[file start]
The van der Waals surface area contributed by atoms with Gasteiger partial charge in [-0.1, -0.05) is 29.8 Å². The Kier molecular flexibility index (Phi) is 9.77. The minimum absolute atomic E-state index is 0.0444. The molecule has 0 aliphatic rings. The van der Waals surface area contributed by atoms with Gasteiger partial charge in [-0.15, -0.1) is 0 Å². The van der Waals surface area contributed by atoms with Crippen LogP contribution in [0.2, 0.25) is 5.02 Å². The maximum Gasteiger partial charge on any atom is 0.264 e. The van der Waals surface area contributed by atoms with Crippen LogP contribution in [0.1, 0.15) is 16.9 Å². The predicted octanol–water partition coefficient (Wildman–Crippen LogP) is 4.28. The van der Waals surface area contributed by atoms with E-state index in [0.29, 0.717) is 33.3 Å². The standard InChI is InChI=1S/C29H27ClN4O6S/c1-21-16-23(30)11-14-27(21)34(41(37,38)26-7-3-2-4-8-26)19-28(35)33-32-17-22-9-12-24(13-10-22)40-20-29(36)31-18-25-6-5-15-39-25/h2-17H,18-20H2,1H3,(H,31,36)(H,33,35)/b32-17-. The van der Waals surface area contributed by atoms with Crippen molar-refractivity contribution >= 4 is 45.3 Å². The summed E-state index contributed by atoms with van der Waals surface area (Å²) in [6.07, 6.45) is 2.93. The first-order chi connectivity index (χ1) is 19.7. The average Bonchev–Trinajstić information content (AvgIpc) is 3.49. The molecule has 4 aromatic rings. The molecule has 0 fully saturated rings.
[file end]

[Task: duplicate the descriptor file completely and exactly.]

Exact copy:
The van der Waals surface area contributed by atoms with Gasteiger partial charge in [-0.1, -0.05) is 29.8 Å². The Kier molecular flexibility index (Phi) is 9.77. The minimum absolute atomic E-state index is 0.0444. The molecule has 0 aliphatic rings. The van der Waals surface area contributed by atoms with Gasteiger partial charge in [-0.15, -0.1) is 0 Å². The van der Waals surface area contributed by atoms with Crippen LogP contribution in [0.2, 0.25) is 5.02 Å². The maximum Gasteiger partial charge on any atom is 0.264 e. The van der Waals surface area contributed by atoms with Crippen LogP contribution in [0.1, 0.15) is 16.9 Å². The predicted octanol–water partition coefficient (Wildman–Crippen LogP) is 4.28. The van der Waals surface area contributed by atoms with E-state index in [0.29, 0.717) is 33.3 Å². The standard InChI is InChI=1S/C29H27ClN4O6S/c1-21-16-23(30)11-14-27(21)34(41(37,38)26-7-3-2-4-8-26)19-28(35)33-32-17-22-9-12-24(13-10-22)40-20-29(36)31-18-25-6-5-15-39-25/h2-17H,18-20H2,1H3,(H,31,36)(H,33,35)/b32-17-. The van der Waals surface area contributed by atoms with Crippen molar-refractivity contribution >= 4 is 45.3 Å². The summed E-state index contributed by atoms with van der Waals surface area (Å²) in [6.07, 6.45) is 2.93. The first-order chi connectivity index (χ1) is 19.7. The average Bonchev–Trinajstić information content (AvgIpc) is 3.49. The molecule has 4 aromatic rings. The molecule has 0 fully saturated rings.